With the Apache web server under the hood, OS X is a web powerhouse right at your very fingertips.
Apache is one of the most popular, if not the most popular, web server available today. It has support for literally anything you want to do. Jaguar ships with Version 1.3.26 of Apache, and all you need to do to start it up is to click a single button in your System Preferences application. Here's how.
Open up the System Preferences application. If it's not on your Dock, then you can find it in the Applications folder of your hard drive. Once launched, click on the Sharing button, then click on the Personal Web Sharing checkbox, as shown in Figure 8-13. Don't let the name Personal Web Sharing fool you. This is the full-strength Apache web server running, no matter how innocent or lightweight it sounds in the preference panel.
That's it. You can now point a web browser at your machine's IP address, hostname, or http://localhost and see the default Apache home page ? yes, the one with the big "Seeing this instead of the Web site you expected?" caption. This rather bland default home page is located in /Library/WebServer/Documents, the home of your web site on this machine. Easy huh?
If you've ever had a web site hosted at an Internet Service Provider (ISP), you're probably used to having a URL that looks a little something like this: http://www.myisp.com/~me, where me is your login name. In addition to the main web site you now have running on your Macintosh, each user ? remember, whether you're the only user or not, OS X is a multiuser system ? also has his very own site.
The files for your user site live in the Sites folder in your home directory [Hack #1]. Point your web browser at http://localhost/~me, where me is the Short Name[Hack #1] associated with your user account. You'll be greeted with a friendly "Your website here" message, along with further instructions on building your own web site. That page is actually a file called index.html sitting in your Sites folder; edit it using your favorite text or HTML editor and reload the page in your browser to see the results.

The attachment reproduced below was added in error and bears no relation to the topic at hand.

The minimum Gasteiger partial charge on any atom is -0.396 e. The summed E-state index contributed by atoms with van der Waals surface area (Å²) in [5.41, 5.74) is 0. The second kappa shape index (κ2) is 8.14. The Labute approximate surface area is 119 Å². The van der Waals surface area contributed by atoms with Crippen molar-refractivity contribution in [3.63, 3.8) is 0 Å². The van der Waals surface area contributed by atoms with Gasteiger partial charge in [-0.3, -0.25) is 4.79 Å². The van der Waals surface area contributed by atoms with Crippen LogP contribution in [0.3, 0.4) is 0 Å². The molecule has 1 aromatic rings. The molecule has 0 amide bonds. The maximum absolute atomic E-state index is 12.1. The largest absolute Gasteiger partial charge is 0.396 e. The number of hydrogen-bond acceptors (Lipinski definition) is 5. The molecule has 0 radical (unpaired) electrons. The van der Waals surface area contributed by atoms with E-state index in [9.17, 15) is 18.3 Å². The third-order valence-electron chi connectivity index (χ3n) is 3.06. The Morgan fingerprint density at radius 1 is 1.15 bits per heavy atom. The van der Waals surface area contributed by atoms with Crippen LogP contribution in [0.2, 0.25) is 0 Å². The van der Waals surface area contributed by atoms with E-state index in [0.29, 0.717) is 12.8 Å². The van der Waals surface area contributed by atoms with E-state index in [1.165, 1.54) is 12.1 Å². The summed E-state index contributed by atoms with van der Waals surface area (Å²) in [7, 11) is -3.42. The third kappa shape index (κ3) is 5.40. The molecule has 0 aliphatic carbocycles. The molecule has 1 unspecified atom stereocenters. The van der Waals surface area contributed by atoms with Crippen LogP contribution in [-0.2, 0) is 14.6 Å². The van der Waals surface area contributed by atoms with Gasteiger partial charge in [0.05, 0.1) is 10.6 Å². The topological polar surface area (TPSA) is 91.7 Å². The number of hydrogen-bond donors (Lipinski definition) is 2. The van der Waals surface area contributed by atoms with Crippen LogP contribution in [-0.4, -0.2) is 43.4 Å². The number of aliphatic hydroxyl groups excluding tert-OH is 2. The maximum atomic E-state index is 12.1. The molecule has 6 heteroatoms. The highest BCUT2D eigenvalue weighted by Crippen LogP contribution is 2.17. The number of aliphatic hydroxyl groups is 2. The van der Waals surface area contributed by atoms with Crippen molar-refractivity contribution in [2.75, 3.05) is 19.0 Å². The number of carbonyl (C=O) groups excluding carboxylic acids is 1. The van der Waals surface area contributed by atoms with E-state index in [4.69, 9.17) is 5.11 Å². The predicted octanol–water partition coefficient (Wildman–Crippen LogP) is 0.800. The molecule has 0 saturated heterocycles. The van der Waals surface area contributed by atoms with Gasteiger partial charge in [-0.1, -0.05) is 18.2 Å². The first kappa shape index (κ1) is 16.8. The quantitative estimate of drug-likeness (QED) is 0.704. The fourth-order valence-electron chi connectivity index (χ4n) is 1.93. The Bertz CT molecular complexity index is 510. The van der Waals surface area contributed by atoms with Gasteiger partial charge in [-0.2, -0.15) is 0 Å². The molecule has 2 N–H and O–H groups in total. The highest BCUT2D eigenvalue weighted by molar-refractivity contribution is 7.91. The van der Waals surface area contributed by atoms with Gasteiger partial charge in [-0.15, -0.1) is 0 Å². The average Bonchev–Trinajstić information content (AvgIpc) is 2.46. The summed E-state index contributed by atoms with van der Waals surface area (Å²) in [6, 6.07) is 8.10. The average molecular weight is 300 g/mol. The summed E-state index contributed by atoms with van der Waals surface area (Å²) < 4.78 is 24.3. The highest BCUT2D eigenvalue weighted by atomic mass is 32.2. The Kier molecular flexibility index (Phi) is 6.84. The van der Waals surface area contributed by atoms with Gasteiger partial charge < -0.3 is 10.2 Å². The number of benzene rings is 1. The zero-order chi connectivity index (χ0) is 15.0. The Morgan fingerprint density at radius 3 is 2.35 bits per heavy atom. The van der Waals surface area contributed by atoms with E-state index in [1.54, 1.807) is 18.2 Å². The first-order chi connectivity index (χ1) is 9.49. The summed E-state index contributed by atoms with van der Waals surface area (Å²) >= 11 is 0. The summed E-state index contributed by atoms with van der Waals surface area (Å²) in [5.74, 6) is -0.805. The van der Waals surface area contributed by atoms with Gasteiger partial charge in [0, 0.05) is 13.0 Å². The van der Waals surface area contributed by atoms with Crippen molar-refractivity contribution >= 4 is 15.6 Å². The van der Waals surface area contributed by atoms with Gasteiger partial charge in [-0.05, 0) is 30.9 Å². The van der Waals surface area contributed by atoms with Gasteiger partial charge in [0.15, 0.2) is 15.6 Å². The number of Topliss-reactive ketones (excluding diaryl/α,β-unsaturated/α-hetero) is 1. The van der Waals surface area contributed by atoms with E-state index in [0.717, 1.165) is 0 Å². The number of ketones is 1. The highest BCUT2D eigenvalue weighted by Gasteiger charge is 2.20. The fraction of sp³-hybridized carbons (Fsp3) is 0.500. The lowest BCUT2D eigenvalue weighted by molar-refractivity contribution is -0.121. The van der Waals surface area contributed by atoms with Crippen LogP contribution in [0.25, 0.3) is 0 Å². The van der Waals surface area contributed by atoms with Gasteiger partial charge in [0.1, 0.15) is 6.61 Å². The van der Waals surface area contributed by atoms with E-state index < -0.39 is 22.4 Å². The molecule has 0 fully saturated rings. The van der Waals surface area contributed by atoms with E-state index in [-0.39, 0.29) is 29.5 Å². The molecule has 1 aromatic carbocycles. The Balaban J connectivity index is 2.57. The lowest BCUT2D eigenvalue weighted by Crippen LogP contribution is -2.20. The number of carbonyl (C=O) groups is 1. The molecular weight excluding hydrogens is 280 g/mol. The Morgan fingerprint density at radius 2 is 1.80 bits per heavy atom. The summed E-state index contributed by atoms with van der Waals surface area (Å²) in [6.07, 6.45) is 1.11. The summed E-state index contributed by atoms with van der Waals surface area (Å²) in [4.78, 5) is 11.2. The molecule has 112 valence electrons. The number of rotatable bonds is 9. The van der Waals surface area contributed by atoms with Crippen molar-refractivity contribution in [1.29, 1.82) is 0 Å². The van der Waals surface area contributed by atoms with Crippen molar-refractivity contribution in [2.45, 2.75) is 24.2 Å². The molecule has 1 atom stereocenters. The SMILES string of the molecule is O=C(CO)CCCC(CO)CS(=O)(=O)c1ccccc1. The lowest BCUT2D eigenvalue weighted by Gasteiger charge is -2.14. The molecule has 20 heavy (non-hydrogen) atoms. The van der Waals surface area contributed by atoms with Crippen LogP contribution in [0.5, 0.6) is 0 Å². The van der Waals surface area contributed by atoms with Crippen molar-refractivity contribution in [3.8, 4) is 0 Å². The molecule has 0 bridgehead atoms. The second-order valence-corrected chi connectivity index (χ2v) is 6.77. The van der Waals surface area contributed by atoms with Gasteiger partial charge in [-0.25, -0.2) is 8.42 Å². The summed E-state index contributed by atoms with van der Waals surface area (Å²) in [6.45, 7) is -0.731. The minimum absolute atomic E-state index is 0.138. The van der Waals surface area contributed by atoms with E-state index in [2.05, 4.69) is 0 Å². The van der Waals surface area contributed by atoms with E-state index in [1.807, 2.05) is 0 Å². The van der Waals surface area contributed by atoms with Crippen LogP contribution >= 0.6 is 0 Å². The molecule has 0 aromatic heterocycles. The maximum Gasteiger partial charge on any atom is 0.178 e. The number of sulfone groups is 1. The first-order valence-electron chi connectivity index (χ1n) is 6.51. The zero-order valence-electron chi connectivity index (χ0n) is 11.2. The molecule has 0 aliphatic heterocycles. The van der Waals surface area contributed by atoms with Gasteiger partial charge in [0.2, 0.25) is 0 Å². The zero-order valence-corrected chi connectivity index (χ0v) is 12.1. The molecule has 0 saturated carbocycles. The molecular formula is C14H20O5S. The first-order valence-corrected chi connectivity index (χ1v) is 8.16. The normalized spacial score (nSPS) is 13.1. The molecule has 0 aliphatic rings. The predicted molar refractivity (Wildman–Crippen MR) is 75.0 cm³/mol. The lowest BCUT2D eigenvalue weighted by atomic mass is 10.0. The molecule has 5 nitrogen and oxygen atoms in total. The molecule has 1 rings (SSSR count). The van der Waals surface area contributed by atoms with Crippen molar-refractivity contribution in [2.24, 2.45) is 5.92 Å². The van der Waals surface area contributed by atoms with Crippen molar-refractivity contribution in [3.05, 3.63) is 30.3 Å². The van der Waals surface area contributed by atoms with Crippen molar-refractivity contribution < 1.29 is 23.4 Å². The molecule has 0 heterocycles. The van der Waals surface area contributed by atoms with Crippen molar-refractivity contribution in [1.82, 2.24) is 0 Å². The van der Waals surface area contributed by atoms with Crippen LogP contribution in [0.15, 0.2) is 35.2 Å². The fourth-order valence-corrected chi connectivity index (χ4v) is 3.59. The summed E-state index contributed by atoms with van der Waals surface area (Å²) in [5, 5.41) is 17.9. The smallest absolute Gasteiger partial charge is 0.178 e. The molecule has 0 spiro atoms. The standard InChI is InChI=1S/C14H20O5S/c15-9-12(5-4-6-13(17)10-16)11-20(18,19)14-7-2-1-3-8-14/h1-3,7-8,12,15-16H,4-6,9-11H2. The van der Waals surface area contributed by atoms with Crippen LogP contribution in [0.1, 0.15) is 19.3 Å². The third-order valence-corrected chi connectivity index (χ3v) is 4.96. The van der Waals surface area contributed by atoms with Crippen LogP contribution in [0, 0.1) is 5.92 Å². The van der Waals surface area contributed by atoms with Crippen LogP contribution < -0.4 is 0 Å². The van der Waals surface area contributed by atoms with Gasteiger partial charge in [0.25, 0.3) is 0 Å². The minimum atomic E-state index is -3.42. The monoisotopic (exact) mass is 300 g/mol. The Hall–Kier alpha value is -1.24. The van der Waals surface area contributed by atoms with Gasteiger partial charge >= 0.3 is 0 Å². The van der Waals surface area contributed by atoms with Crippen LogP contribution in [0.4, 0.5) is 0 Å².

Why use user sites when you have a perfectly good main site at http://localhost (/Library/WebServer/Documents)? Perhaps you share your computer with others and each of you wants your own web site. Maybe you want a space to experiment with content and functionality without reflecting that out to the world. I've configured my Apache server [Hack #89] such that, while my main site is readily viewable by anyone on the network, my user site is restricted only to viewing from my computer itself. This gives me a place to fiddle with all sorts of things without worry of anyone else stumbling across my experiments.
But what's really going on here? Let's look behind the scenes and see what the Unix core of Mac OS X is doing.
When you click that innocent-looking Personal Web Sharing button in the System Preferences application, what happens is that a flag gets changed in the /etc/hostconfig file. This file tells Mac OS X which services should be started. Mine looks like this:
% more hostconfig ## # /etc/hostconfig ## # This file is maintained by the system control panels ## # Network configuration HOSTNAME=-AUTOMATIC- ROUTER=-AUTOMATIC- # Services AFPSERVER=-NO- APPLETALK=-NO- AUTHSERVER=-NO- AUTOMOUNT=-YES- CONFIGSERVER=-NO- CUPS=-YES- IPFORWARDING=-NO- IPV6=-YES- MAILSERVER=-NO- NETBOOTSERVER=-NO- NETINFOSERVER=-AUTOMATIC- NISDOMAIN=-NO- RPCSERVER=-AUTOMATIC- TIMESYNC=-NO- QTSSERVER=-NO- SSHSERVER=-YES- WEBSERVER=-YES- SMBSERVER=-NO- DNSSERVER=-NO- CRASHREPORTER=-YES- APPLETALK_HOSTNAME=Titanium
By looking at this file and seeing the line WEBSERVER=-YES-, Mac OS X knows that Apache should be on. If you are observant, you'll have noticed that in the System Preferences screenshot in Figure 8-13, I have my Remote Login service turned on, as well as Personal Web Sharing. This corresponds to the -YES- flag being set for the SSHSERVER entry. We'll be back to this file in [Hack #82] as we set up the mail services for our server.
The other file of interest is Apache's main configuration file, found at /etc/httpd/httpd.conf. The default file in Jaguar is sufficient for most people. But, if you need to do something with Apache that isn't enabled by default, all you need to do is edit this file [Hack #89] and restart the web server.
?James Duncan Davidson